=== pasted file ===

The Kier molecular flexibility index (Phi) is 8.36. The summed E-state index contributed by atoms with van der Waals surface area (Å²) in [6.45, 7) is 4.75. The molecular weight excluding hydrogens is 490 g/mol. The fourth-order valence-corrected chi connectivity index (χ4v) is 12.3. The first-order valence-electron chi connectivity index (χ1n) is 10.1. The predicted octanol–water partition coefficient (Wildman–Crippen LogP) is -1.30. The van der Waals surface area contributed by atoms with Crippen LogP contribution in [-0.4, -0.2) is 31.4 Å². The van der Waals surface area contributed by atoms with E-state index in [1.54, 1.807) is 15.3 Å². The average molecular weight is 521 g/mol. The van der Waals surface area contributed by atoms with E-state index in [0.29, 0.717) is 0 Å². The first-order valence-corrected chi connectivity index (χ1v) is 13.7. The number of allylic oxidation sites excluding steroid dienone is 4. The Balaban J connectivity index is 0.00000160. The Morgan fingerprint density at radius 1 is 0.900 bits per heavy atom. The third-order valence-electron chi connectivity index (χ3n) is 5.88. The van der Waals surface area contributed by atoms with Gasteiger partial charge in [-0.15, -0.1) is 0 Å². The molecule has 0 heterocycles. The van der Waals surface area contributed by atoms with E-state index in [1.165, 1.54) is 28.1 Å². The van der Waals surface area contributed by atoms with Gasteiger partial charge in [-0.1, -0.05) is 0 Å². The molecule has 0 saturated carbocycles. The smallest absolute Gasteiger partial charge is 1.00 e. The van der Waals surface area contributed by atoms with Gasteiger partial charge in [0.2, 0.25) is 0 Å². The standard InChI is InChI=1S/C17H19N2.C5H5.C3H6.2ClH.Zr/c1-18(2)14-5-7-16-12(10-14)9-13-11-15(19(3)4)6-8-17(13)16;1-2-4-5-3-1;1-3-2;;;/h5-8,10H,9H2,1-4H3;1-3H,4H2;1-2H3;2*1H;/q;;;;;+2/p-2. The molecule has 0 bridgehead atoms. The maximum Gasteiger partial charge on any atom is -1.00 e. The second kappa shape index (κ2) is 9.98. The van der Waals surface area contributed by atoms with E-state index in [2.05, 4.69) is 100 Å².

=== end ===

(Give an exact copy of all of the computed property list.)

The Kier molecular flexibility index (Phi) is 8.36. The summed E-state index contributed by atoms with van der Waals surface area (Å²) in [6.45, 7) is 4.75. The molecular weight excluding hydrogens is 490 g/mol. The fourth-order valence-corrected chi connectivity index (χ4v) is 12.3. The first-order valence-electron chi connectivity index (χ1n) is 10.1. The predicted octanol–water partition coefficient (Wildman–Crippen LogP) is -1.30. The van der Waals surface area contributed by atoms with Crippen LogP contribution in [-0.4, -0.2) is 31.4 Å². The van der Waals surface area contributed by atoms with E-state index in [1.54, 1.807) is 15.3 Å². The average molecular weight is 521 g/mol. The van der Waals surface area contributed by atoms with E-state index in [0.29, 0.717) is 0 Å². The first-order valence-corrected chi connectivity index (χ1v) is 13.7. The number of allylic oxidation sites excluding steroid dienone is 4. The Balaban J connectivity index is 0.00000160. The Morgan fingerprint density at radius 1 is 0.900 bits per heavy atom. The third-order valence-electron chi connectivity index (χ3n) is 5.88. The van der Waals surface area contributed by atoms with Gasteiger partial charge in [-0.15, -0.1) is 0 Å². The molecule has 0 heterocycles. The van der Waals surface area contributed by atoms with E-state index in [1.165, 1.54) is 28.1 Å². The van der Waals surface area contributed by atoms with Gasteiger partial charge in [-0.1, -0.05) is 0 Å². The molecule has 0 saturated carbocycles. The smallest absolute Gasteiger partial charge is 1.00 e. The van der Waals surface area contributed by atoms with Gasteiger partial charge in [0.2, 0.25) is 0 Å². The standard InChI is InChI=1S/C17H19N2.C5H5.C3H6.2ClH.Zr/c1-18(2)14-5-7-16-12(10-14)9-13-11-15(19(3)4)6-8-17(13)16;1-2-4-5-3-1;1-3-2;;;/h5-8,10H,9H2,1-4H3;1-3H,4H2;1-2H3;2*1H;/q;;;;;+2/p-2. The molecule has 0 bridgehead atoms. The maximum Gasteiger partial charge on any atom is -1.00 e. The second kappa shape index (κ2) is 9.98. The van der Waals surface area contributed by atoms with E-state index in [2.05, 4.69) is 100 Å².